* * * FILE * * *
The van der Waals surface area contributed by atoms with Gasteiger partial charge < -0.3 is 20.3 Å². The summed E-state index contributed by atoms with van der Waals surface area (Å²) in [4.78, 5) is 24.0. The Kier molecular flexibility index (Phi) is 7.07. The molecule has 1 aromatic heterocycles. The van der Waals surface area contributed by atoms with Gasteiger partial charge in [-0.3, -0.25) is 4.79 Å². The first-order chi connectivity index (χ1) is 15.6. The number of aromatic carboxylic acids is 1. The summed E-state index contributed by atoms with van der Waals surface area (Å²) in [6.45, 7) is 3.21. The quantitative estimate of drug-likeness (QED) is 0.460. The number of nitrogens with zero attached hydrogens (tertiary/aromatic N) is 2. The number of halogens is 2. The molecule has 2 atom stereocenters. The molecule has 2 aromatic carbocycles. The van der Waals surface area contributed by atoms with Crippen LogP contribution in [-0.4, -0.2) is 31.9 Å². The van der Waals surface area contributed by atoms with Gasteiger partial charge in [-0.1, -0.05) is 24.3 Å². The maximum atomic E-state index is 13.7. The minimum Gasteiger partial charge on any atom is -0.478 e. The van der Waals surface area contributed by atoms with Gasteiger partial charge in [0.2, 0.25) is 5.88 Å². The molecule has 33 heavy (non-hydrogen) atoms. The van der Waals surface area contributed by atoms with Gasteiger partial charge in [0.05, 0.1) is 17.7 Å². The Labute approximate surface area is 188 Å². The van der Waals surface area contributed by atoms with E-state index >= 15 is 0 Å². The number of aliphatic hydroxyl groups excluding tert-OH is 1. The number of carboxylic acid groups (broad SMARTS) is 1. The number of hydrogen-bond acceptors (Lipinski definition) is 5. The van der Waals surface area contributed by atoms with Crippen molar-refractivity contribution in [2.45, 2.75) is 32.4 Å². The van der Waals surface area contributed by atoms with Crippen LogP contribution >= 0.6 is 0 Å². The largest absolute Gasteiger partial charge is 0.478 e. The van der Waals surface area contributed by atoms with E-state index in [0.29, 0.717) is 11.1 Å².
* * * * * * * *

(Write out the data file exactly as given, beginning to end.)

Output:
The van der Waals surface area contributed by atoms with Gasteiger partial charge < -0.3 is 20.3 Å². The summed E-state index contributed by atoms with van der Waals surface area (Å²) in [4.78, 5) is 24.0. The Kier molecular flexibility index (Phi) is 7.07. The molecule has 1 aromatic heterocycles. The van der Waals surface area contributed by atoms with Gasteiger partial charge in [-0.3, -0.25) is 4.79 Å². The first-order chi connectivity index (χ1) is 15.6. The number of aromatic carboxylic acids is 1. The summed E-state index contributed by atoms with van der Waals surface area (Å²) in [6.45, 7) is 3.21. The quantitative estimate of drug-likeness (QED) is 0.460. The number of nitrogens with zero attached hydrogens (tertiary/aromatic N) is 2. The number of halogens is 2. The molecule has 2 atom stereocenters. The molecule has 2 aromatic carbocycles. The van der Waals surface area contributed by atoms with Crippen LogP contribution in [-0.4, -0.2) is 31.9 Å². The van der Waals surface area contributed by atoms with Gasteiger partial charge in [-0.1, -0.05) is 24.3 Å². The maximum atomic E-state index is 13.7. The minimum Gasteiger partial charge on any atom is -0.478 e. The van der Waals surface area contributed by atoms with Gasteiger partial charge in [0.2, 0.25) is 5.88 Å². The molecule has 33 heavy (non-hydrogen) atoms. The van der Waals surface area contributed by atoms with Gasteiger partial charge in [0.05, 0.1) is 17.7 Å². The Labute approximate surface area is 188 Å². The van der Waals surface area contributed by atoms with E-state index >= 15 is 0 Å². The number of aliphatic hydroxyl groups excluding tert-OH is 1. The number of carboxylic acid groups (broad SMARTS) is 1. The number of hydrogen-bond acceptors (Lipinski definition) is 5. The van der Waals surface area contributed by atoms with Crippen molar-refractivity contribution in [2.45, 2.75) is 32.4 Å². The van der Waals surface area contributed by atoms with Crippen LogP contribution >= 0.6 is 0 Å². The largest absolute Gasteiger partial charge is 0.478 e. The van der Waals surface area contributed by atoms with E-state index in [0.29, 0.717) is 11.1 Å².